• Fig. 4 Paracrine signaling enhances cytokine secretion by isolated cells.

    (A) Distribution of the single-cell secretion of TNF-α 4 hours after stimulation with LPS. Data are from 1329 cells combined from two independent experiments. The BT (black line) is 373 pg/ml. Cells that secreted TNF-α at a concentration above the BT are in black, whereas the top 5% of cells (in terms of amount of TNF-α that they secreted) are in red. Inset: Average secretion for all cells, cells above the BT (black), and the top 5% of cells (red). (B) Staining for intracellular TNF-α (red channel) in a cultured population of U937 cells that were incubated for 4 hours with LPS in the presence of brefeldin A. Cell nuclei were stained with 4′,6-diamidino-2-phenylindole. Images are representative of two experiments. ICS, intracellular cytokine staining. (C) Schematic of the experimental setup for testing how the addition of a “uniform TNF-α” signal (1 ng/ml) compared to culturing the cells together for 4 hours (“paracrine mixing”) before they were isolated in the SCBC. (D) Measurement of the average amounts of the indicated cytokines that were secreted by single U937 cells cultured in the SCBC for 20 hours after they had been stimulated with LPS alone, LPS and TNF-α (1 ng/ml), or LPS followed by paracrine mixing. Data are means ± SEM of two independent SCBC experiments (n > 1280 cells for each condition). *P < 0.05 by t test. All cells above the DT were included in the analysis. The dotted line indicates the average amount of the indicated cytokines secreted in a cultured cell population (not shown for IL-6 and IL-10 because of differences in scale).

  • Fig. 5 Positive autoregulation of IL-6 may increase cell-to-cell heterogeneity when single cells are isolated.

    (A) Distribution of the amounts of IL-6 secreted above the BT by 202 cells after 20 hours of incubation with LPS alone (red) or in the presence of TNF-α (gray). (B) Normalized concentrations of IL-6 secreted by a cell population after 20 hours of treatment with LPS alone, IL-6 alone (100 pg/ml), LPS with an anti–IL-6R antibody, or LPS with recombinant IL-6. The amounts of IL-6 secreted were measured by ELISA, and the final IL-6 concentration was calculated as follows: [concentration measured in sample − concentration measured for recombinant IL-6 without cells]. Data are normalized to treatment with LPS alone and are means ± SEM of two or three biological replicates. *P < 0.05 by t test.

  • Fig. 6 Decreased secretion of IL-10 by isolated primary human MDMs is coupled to increased secretion of TNF-α and other inflammatory cytokines.

    (A) Comparison of the concentrations of the indicated secreted proteins 20 hours after incubation with vehicle (blue) or LPS (red) for MDMs in a population (left) and in the SCBC (right). Single-cell secretion intensities were converted to concentrations on the basis of recombinant protein standard curves as described earlier (fig. S3 and Materials and Methods). Secreted cytokine concentrations for the cell population were measured by ELISA. Data are means ± SEM for two independent experiments for both the SCBC (n = 1331 cells) and population experiments. *P < 0.05 by t test. (B) GGM of the LPS-induced signaling network in MDMs inferred from data from single-cell experiments. Edges were included if P < 0.05. Cytokines are colored as described for Fig. 3B. (C) Comparison of the concentration of TNF-α secreted by the cell population (black) and the average concentration of TNF-α secreted by single cells cultured in the SCBC (red) at 0, 6, and 20 hours after stimulation with LPS. (D and E) Fold changes in the LPS-stimulated secretion of the indicated cytokines after 20 hours of incubation in the context of blocking (D) TNF-α or (E) IL-10 signaling. The amounts of the cytokines secreted were measured by Bio-Plex and are means ± SEM of three biological replicates. *P < 0.05 by t test compared to cells treated with LPS alone. (F) Network diagram of an I1-FFL formed by TNF-α and IL-10 (see Discussion).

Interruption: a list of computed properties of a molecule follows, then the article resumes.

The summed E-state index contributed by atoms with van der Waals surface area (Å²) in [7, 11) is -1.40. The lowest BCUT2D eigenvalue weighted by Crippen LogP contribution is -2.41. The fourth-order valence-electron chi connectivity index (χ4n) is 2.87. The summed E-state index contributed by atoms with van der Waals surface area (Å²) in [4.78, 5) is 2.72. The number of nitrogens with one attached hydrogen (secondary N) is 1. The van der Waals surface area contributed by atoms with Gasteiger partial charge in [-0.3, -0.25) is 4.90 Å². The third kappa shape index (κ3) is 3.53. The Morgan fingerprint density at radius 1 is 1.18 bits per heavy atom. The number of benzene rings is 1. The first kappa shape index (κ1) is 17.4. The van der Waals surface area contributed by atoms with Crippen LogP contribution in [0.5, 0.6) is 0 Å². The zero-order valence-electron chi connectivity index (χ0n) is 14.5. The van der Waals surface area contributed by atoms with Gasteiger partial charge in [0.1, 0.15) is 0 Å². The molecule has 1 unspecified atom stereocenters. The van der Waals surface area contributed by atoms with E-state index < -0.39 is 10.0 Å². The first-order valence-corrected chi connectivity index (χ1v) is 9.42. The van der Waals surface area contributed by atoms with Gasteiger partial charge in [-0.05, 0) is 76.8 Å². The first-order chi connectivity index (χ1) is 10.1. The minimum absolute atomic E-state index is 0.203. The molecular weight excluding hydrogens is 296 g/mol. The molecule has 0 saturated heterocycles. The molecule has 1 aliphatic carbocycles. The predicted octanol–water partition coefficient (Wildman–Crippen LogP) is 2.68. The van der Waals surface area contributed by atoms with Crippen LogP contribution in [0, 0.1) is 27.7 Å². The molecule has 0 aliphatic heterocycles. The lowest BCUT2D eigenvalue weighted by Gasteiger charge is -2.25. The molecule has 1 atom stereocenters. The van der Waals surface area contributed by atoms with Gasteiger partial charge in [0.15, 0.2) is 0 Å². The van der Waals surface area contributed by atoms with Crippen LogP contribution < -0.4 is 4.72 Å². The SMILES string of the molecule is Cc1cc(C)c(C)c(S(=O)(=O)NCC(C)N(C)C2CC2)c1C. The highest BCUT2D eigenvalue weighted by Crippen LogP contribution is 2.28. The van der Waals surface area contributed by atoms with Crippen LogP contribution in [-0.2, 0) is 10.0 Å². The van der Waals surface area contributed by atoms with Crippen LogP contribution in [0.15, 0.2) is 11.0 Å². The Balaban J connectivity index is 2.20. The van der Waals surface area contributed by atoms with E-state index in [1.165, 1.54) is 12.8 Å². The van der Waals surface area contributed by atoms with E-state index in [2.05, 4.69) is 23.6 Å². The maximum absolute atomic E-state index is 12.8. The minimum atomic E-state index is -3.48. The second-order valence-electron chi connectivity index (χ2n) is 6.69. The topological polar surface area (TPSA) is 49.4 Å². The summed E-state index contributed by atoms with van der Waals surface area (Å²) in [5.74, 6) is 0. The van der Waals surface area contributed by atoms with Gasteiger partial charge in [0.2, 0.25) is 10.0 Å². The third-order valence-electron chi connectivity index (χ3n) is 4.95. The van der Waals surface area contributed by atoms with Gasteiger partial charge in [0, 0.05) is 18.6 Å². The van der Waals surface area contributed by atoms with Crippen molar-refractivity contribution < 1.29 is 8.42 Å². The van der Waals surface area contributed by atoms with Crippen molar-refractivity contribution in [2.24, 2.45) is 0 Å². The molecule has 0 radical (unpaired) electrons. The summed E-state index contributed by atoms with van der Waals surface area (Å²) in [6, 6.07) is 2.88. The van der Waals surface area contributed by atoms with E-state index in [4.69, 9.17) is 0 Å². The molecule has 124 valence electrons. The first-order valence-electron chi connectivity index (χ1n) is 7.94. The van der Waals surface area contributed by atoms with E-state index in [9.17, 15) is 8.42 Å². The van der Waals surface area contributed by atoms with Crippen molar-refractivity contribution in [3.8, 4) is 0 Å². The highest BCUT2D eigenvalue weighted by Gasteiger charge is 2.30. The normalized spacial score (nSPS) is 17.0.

• Fig. 7 Schematic model illustrating how paracrine signaling drives LPS-stimulated cytokine secretion.

    Most macrophages stimulated with LPS secrete CCL4, CCL5, and IL-8, whereas a smaller percentage of cells secrete IL-1β, TNF-α, GM-CSF, IL-6, and IL-10. The secretion of IL-6 and IL-10 is dependent on paracrine signals from the subset of cells that secrete IL-1β, TNF-α, GM-CSF, and other factors not measured in our study. The secretion of IL-10 further depends on paracrine signaling by IL-6. IL-10 is the cytokine whose secretion was most adversely affected by the isolation of MDM cells. Cells that secrete IL-10 inhibit the secretion of TNF-α, GM-CSF, and IL-6, as well as of some chemokines (21, 32, 33), which may account for the increased concentrations of TNF-α and GM-CSF that were secreted by isolated MDMs.